Rabbi Yehoshua, the new owner of the lulav, fulfilled the mitzvah, then gave the lulav as a gift to Rabbi Elazar ben Azaria who—after fulfilling the mitzvah himself—gave the lulav to Rabbi Akiva. Upon fulfilling his obligation with his lulav, the Gemara notes that Rabbi Akiva gave the lulav back to Rabban Gamliel. Each was given a most valuable gift, and each was happy to gift it to others.
The Gemara wonders, of what relevance is it that Rabbi Akiva returned the lulav to Rabban Gamliel? It was his to do with as he pleased, and the Gemara could have just as well said that Rabbi Akiva, having been cut out of his father-in-law’s estate, and perhaps still quite impoverished, sold the lulav to raise some needed money.
The Gemara answers, milta agav orcha, it is to teach a peripheral point; namely, that a gift is still considered a gift even if it is given on condition that one returns the gift. One may give a lulav to a friend as a gift, thereby enabling the person to fulfil their obligation, and yet stipulate that the gift must be returned. After all, it will be needed for seven days. We would expect that Rabban Gamliel would have insisted that the lulav be returned to him.
Yet that is not what Rabban Gamliel actually did. The Gemara is clear that he—and each of his colleagues—transferred the lulav as a gift, and yet nowhere does it say that it was a gift that had to be returned, something the Talmud could easily have noted. And it was only because the gift was unconditional that the other Sages could pass it around amongst themselves, without first returning it to Rabban Gamliel. Rabban Gamliel was willing to part with his lulav and let Rabbi Yehoshua keep it, despite the price he paid—or perhaps, because of the price he paid. He was all too happy to have others join in the mitzvah, and whether or not he got back his lulav meant little. Rabbi Akiva’s returning the lulav was not because he had to, but rather to teach milta agav orcha, a peripheral general point of halacha.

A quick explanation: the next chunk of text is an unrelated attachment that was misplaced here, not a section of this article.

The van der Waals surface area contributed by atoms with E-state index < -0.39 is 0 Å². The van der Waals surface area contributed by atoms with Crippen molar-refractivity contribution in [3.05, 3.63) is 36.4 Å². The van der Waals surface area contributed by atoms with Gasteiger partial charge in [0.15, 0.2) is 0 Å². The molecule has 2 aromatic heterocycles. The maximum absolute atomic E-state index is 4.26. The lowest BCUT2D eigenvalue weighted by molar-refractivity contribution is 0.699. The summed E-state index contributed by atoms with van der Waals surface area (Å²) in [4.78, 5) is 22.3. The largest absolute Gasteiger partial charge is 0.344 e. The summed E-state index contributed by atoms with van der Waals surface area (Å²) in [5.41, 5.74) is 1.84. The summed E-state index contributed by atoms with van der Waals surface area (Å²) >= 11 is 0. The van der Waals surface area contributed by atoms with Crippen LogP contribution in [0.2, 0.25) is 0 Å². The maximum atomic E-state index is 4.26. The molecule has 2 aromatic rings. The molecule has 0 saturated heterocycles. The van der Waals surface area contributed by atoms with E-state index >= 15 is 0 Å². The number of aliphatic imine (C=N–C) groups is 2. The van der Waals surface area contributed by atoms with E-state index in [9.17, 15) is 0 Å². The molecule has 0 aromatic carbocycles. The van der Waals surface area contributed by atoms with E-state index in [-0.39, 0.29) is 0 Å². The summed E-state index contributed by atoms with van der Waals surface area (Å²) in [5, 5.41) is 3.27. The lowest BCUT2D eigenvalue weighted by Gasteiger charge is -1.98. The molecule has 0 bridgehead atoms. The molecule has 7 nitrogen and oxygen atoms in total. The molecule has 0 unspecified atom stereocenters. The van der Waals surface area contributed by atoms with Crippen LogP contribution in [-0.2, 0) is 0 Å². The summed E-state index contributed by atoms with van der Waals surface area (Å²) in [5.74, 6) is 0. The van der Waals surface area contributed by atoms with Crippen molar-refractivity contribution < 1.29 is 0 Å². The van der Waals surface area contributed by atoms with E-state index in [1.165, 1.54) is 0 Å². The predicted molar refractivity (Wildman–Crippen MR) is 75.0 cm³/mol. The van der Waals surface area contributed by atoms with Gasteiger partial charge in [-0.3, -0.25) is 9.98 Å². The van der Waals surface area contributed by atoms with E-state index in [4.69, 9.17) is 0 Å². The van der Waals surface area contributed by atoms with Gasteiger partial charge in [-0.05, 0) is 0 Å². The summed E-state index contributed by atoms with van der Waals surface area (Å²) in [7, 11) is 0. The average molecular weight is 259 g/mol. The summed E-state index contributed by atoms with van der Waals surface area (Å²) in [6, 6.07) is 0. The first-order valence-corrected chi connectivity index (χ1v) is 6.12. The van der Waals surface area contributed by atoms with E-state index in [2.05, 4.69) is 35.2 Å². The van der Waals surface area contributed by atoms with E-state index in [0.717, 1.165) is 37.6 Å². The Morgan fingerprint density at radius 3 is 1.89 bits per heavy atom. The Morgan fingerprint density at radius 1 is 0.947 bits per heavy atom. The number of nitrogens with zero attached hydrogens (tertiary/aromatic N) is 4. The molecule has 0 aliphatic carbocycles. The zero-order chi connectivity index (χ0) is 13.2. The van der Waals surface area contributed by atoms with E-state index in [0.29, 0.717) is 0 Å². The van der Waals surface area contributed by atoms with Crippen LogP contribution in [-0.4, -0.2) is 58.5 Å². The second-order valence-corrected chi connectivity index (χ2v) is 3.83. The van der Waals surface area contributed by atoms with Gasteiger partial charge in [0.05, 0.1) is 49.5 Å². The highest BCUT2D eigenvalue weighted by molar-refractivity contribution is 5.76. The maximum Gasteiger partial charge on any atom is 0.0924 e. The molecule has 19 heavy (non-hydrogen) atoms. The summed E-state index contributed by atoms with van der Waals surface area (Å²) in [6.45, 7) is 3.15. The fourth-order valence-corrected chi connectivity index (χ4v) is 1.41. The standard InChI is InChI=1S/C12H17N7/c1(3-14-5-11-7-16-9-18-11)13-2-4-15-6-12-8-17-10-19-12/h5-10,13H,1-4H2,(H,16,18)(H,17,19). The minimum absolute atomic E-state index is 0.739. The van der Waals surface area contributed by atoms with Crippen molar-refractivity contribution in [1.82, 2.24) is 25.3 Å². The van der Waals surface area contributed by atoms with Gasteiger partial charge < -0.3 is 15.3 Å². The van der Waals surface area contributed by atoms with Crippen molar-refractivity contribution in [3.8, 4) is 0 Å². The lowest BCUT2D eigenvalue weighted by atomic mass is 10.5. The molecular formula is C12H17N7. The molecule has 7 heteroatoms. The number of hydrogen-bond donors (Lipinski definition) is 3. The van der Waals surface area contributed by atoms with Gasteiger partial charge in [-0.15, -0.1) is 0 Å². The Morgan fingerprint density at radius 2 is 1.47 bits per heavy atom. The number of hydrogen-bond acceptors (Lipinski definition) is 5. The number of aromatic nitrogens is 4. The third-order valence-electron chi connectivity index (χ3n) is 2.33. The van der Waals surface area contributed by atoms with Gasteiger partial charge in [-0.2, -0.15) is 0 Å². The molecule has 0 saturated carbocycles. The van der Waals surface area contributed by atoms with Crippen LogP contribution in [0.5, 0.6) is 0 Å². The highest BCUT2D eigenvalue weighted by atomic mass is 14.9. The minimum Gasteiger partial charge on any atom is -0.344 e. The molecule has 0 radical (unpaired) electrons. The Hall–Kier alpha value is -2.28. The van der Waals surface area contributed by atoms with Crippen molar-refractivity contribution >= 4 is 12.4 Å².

Because each could have theoretically kept the lulav but did not, the Gemara could say that this story teaches that “mitzvot were beloved to them”. I understand how beloved it was to Rabban Gamliel, but this story seemingly tells us little about the other rabbis. Unless they, too, willingly gave away something most valuable that they had.
How beautiful when wealth is used to bring people together, and thereby bring glory to G-d.
 See here for a brief discussion on the fierce debate about the etrogim from Corfu.
 While Orthodox shuls are much more vibrant today than they were a couple generations ago, tragically, the rest of the Jewish community is becoming less and less observant, with rates of assimilation much higher than in the past.
 The language of the Gemara—“In Usha, the Sages instituted that one who dispenses his money [to charity] should not dispense more than one-fifth” (Ketuvot 50a)—implies that it is forbidden to spend more than 20% of one’s income in order to fulfil a mitzvah. Nonetheless, the RaMaH (Orach Chaim 656:1) writes that one “need not” spend more than one-fifth, implying that one may, if one so desires. And the Gemara’s note—that this teaches “how beloved mitzvot were to them”—does seem to indicate that they spent above and beyond what the law demanded. In any event, it is known from many sources that Rabban Gamliel was very wealthy, and that even for the very wealthy, spending 1,000 zuz on a lulav is an exorbitant amount.
 Modern day authorities have ruled that the very wealthy may and should spend more than 20% on mitzvot. It would be wonderful if more followed the example of Warren Buffet and gave away 99% of their wealth. For the non-multi billionaires signing The Giving Pledge would be a great start.
 While exorbitant, this likely was not a technical violation of the laws of ona’ah, price fraud, but rather taking advantage of the laws of supply and demand.
 Let us not forget that this story took place on a boat, a vehicle that was often used on Shabbat and holidays. Already by the seventh siman of hilchot Shabbat, the Shulchan Aruch (Orach Chaim # 248) discusses the laws of going on a boat on Shabbat, testifying to its great relevance in the ancient and medieval world.